Mont de Marsan return to the European Challenge Cup for the first time since 2002 with a Sunday kick-off aganst Saracens, last season’s Heineken Cup semi-finalists
Mont de Marsan return to the European Challenge Cup at Saracens on Sunday – and no-one in the Vicarage Road crowd is likely to follow events more closely than legendary French threequarter Thomas Castaignede as two of his former clubs clash in Round 1.
The French club, who have qualified for Europe for the first time since 2002, find themselves up against last season’s Heineken Cup semi-finalists in what promises to be a tough debut.
“We are extremely proud to be in the European Challenge Cup,” said Eric Lamarque, the club’s Director of Rugby.
“It is an honour to have been invited to join some of the elite teams we are going to be playing against and we have a proud cup history with our performances in the Yves du Manoir trophy which used to exist back in the amateur days.
“But it is difficult to talk about the game against Saracens as there is no way you can compare a club like ours with a club like theirs. We are very aware of the massive challenge which we face and obviously one of our most famous sons, Thomas Castaignede, played there for many years and both Thomas and his father played rugby for Mont de Marsan so it is a bit of a family affair.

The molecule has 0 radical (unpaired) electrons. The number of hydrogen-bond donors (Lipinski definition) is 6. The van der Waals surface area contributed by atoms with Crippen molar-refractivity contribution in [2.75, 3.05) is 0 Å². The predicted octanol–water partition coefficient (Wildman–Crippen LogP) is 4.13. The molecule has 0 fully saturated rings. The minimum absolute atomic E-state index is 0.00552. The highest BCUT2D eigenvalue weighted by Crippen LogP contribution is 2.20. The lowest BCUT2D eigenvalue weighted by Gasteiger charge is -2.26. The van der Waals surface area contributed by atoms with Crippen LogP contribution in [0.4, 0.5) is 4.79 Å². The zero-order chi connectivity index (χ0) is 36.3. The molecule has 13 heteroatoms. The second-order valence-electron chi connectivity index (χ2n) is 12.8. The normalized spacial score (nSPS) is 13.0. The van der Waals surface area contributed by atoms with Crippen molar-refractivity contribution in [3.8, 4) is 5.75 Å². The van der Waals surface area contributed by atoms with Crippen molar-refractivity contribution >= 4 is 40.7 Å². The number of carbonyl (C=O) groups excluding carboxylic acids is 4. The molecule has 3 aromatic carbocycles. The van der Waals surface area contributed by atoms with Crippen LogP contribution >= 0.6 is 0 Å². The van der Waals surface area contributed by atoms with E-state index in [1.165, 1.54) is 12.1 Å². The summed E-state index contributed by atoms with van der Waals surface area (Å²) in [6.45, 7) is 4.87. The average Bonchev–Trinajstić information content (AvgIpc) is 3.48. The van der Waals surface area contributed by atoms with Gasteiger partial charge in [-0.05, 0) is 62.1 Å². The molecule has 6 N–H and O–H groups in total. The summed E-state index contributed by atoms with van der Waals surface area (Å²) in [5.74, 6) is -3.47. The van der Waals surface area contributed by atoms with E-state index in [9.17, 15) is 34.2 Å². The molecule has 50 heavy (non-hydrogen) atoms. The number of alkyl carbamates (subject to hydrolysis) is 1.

“Saracens are a very physical side and we know they like to work the ball hard in the forwards. In terms of our own game, we have stuck to our roots and like to play expansive, attacking rugby – so our game couldn’t be much further away from that of our opposition.
“It will be a very proud day for all of us on Sunday at Vicarage Road when we rub shoulders with some of the greats of European rugby.”
Mont de Marsan will also be up against Bayonne and Viadana in Pool 5.
“Obviously Mont de Marsan is not well known in Europe today, but our club has recently celebrated its centenary and during the amateur era we were at the height of French rugby and have brought on many, many French international players over the years and we were also at the forefront of the development of the game back before professional,” he said.
“The advent of professionalism made things very difficult for teams like us, who are from a town of only 35,000 people, and we have worked very hard over the last two years to re-structure our club in order to rise again in this new environment.
“Getting promoted to the Top 14 was a fantastic achievement for us but Top 14 survival is not the be-all and end-all for us.
“We are more interested in developing into a sustainable, balanced club which can be successful as a professional club and being in the top division of French rugby is not more important than that for us.”